View from Osaka Castle
Asia,  Japan

How To Plan A Trip To Japan

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If you are wondering about where to start and how to plan a trip to Japan, then hopefully here will help put your mind at ease. If you have started planning a trip to Japan, you will understand the reason for this discussion. Japan has so many different places that you probably want to visit. If you are like me then this may be a long haul, potentially once in a lifetime, trip. If that’s the case, you definitely don’t want to waste any unnecessary time and money.


What Islands To Visit?

The country itself comprises of thousands of islands. But, generally speaking, Japan is split into four main islands. These are Hokkaido, Honshu, Kyushu, and Shikoku. The other islands are smaller islands off the coast of these four, with Okinawa being a popular tropical island for vacations.

Japan Overview Placeholder
Japan Overview

Hokkaido

Hokkaido is the second largest island in Japan, and also most northern of the four main islands. Due to the island’s geographic location, the winters can be freezing with lots of snowfall. Also, during the summer months, it does not get as warm or humid as the other main islands.

The island is also the least inhabited of the four main islands. This makes Hokkaido the perfect island for those who enjoy snowboarding in winter, or camping and hiking during the summer.

Kyushu and Shikoku

Kyushu and Shikoku are the smallest of the four main islands (Shikoku being the smallest). These two islands are located to the south of Japan. In contrast to Hokkaido, these two islands are much more tropical, containing volcanoes, natural hot springs and waterfalls. These two islands are definitely of the “off the beaten” track vibe.

Fukuoka is the largest city in Kyushu and is known for its bustling nightlife and its food scene. Shikoku is well known for the Shikoku Pilgrimage, which is a journey to all 88 temples associated with a Buddhist monk. There is plenty to do on these islands. However, if this is your first time visiting Japan, it is unlikely that many places on these two islands will be on your shortlist. Shikoku is also the only one of the main islands yet to offer a Shinkansen (bullet train) service.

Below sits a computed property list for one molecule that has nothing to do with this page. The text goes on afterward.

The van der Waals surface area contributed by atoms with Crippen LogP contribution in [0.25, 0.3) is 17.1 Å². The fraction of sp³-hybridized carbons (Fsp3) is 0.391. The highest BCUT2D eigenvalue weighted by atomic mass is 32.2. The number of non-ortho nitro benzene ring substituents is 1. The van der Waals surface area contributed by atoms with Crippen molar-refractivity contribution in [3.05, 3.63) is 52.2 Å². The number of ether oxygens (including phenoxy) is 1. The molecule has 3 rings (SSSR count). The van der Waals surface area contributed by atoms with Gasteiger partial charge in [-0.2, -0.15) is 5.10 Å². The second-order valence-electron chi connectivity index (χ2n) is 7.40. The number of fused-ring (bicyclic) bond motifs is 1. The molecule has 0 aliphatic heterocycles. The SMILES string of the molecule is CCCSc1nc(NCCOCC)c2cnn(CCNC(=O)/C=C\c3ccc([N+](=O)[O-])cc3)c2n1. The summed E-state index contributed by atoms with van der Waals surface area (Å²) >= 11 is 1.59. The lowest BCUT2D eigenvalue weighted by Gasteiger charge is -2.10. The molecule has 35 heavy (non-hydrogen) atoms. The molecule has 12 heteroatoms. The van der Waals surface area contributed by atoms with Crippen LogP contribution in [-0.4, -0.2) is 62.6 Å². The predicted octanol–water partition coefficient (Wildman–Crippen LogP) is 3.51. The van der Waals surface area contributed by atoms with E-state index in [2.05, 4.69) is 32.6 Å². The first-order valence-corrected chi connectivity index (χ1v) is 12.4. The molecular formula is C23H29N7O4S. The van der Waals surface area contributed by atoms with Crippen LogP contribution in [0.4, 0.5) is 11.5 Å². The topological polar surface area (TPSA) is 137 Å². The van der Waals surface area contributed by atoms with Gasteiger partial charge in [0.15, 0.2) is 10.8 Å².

Honshu

Tokyo city lights at night

Honshu, the largest island in Japan, is where most of the most popular cities are located. This is the island you probably imagine when you think of Japan. The 800 miles long island is populated by over 100,000,000 people. This island can be split up further into five smaller regions. In the north, you have the remote Tohoku, which is most popular for its hot springs. On the east coast is Kanto, largely dominated by the World’s largest city, Tokyo.

The most central region is Chubu, home to Nagoya, Nagano, Mount Fuji, although the near-perfectly shaped volcano can be spotted from a large part of the island. Heading south-west you are first met with Kansai, where Osaka, Kyoto and Kobe are all nestled closely together. Then finally, at the most south-western tip of the island is Chugoku. This is a mainly rural region, but home to the famous Hiroshima.

If this is your first time visiting Japan, then you should stick with Honshu. The map below shows some of the major cities and destinations that Japan has to offer.


When To Go To Japan?

There is not really a wrong time to visit Japan. However, the weather does change throughout the season. In the summer it can get pretty hot and humid. Autumn around September time can be the peak of the typhoon season. Winter usually brings with it some snow for most parts of Japan.

To avoid the heat in the peak of summer, spring or autumn can suit people as the temperature is warm but not too warm. However, September and October can be pretty wet, with the increased chance of a typhoon. I was slightly unfortunate enough to witness Typhoon Trami at the end of September/beginning of October in 2018 and nearly missed my trip altogether when Typhoon Jebi caused Osaka Airport to close.

Around March and April in spring can be a good time to go and witness Hanami. Hanami is the iconic images of Japan’s cherry blossom in full bloom. The downside of travelling around this time is that you will not be the only one. These months can be incredibly busy as people from all over the world arrive to view the cherry blossom.

Personally, I think November is the best month to visit Japan. The crowds will be low and the temperature will be nice enough to allow you to travel around without getting too wet either. This is unless you are heading to the north for some skiing or snowboarding. In this case, December or January is your best bet.


What Cities Should You Visit?

This area is a broad one and probably the most important for when you are planning a trip to Japan. Depending on your personal tastes and what you want to get out of your trip pretty much decide what cities in Japan you will enjoy the most.

If this is your first time in Japan, then I would recommend visiting Tokyo, Osaka and Kyoto. If you are travelling for a longer period of time and feel you can fit more in, then head further south to Hiroshima.

Tokyo